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carsinamerica said:
Not that effective, if we're honest. The Japanese put specialized anti-aircraft shells (called Sanshiki) into the Yamato's 46 cm main batteryin 1945, and they were quite ineffective even against the massed attack that sank her.
The Sanshiki is irrelevant to the ability of an HC round to destroy aircraft with a blast and shrapnel, because as designed it used neither --- it was an incendiary weapon;
http://battleshipyamato.info/weapons.html

Needless to say, spattering the skin of an all-metal aircraft with debris that burns for a few seconds is not only not a good idea, but also completely different from using an HC round.


carsinamerica said:
Plus, the discharge of the main battery had the natural effect of disrupting coordinated fire control of the dedicated AA battery, making the use of such shells even less effective.
Actually, the Yamato's anti-aircraft fire was never coordinated at all, and all batteries were intended to fire independently from the outset;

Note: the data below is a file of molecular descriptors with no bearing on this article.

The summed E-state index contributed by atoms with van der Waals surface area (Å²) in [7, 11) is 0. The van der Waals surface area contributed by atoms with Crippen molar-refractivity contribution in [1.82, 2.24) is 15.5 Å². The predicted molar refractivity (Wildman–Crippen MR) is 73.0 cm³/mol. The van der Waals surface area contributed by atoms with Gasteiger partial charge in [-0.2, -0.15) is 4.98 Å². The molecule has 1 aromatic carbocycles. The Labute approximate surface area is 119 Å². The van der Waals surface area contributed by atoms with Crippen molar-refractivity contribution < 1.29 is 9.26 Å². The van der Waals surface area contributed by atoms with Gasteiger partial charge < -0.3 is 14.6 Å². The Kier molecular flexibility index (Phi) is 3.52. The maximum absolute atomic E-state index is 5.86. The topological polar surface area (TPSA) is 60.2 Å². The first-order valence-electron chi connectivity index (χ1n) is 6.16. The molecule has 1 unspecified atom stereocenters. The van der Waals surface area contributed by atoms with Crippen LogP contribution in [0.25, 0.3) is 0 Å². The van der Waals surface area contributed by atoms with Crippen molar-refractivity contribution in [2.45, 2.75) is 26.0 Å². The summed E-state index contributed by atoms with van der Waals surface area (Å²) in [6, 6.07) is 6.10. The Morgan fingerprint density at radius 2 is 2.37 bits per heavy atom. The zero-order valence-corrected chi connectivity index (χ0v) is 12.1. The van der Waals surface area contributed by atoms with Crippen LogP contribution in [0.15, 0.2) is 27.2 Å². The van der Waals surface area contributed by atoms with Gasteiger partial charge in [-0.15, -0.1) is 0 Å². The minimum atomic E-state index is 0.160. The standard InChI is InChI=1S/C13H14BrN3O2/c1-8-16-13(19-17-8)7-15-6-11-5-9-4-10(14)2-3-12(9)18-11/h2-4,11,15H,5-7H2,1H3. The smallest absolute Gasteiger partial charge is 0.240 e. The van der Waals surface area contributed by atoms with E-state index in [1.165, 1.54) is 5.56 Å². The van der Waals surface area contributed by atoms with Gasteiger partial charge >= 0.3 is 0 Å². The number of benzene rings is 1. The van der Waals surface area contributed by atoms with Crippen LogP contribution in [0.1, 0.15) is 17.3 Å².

http://www.combinedfleet.com/yamato.htm

It was every gun crew for themselves in every air raid, with predictable results.
 

Abraham Gubler

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carsinamerica said:
The reference is probably a reference to further developments of the Lion class. The Royal Navy did keep refining the design in the years after the war. I can't remember if it's in Breyer, Roberts, or Garzke & Dulin (and my books are in boxes at the moment for a move, otherwise I'd look for you), but I do know that the final specs for the Lion in the postwar period envisaged a design with of 50,000+ tons, but with the main battery reduced to 6x406 mm in two triple turrets. The reason was to strengthen the horizontal armor against more powerful (and more accurate) bombs, as well as a greater beam to incorporate a greater depth in the torpedo defense. Even then, it was concluded that such a ship would be in danger from aircraft ordnance.
DK Brown's "Rebuilding the Royal Navy" has a sketch of the post war Lion class design with the two forward turrets.
 

JFC Fuller

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Which has been posted online here: http://www.godfreydykes.info/OUR%20LAST%20BATTLESHIP.htm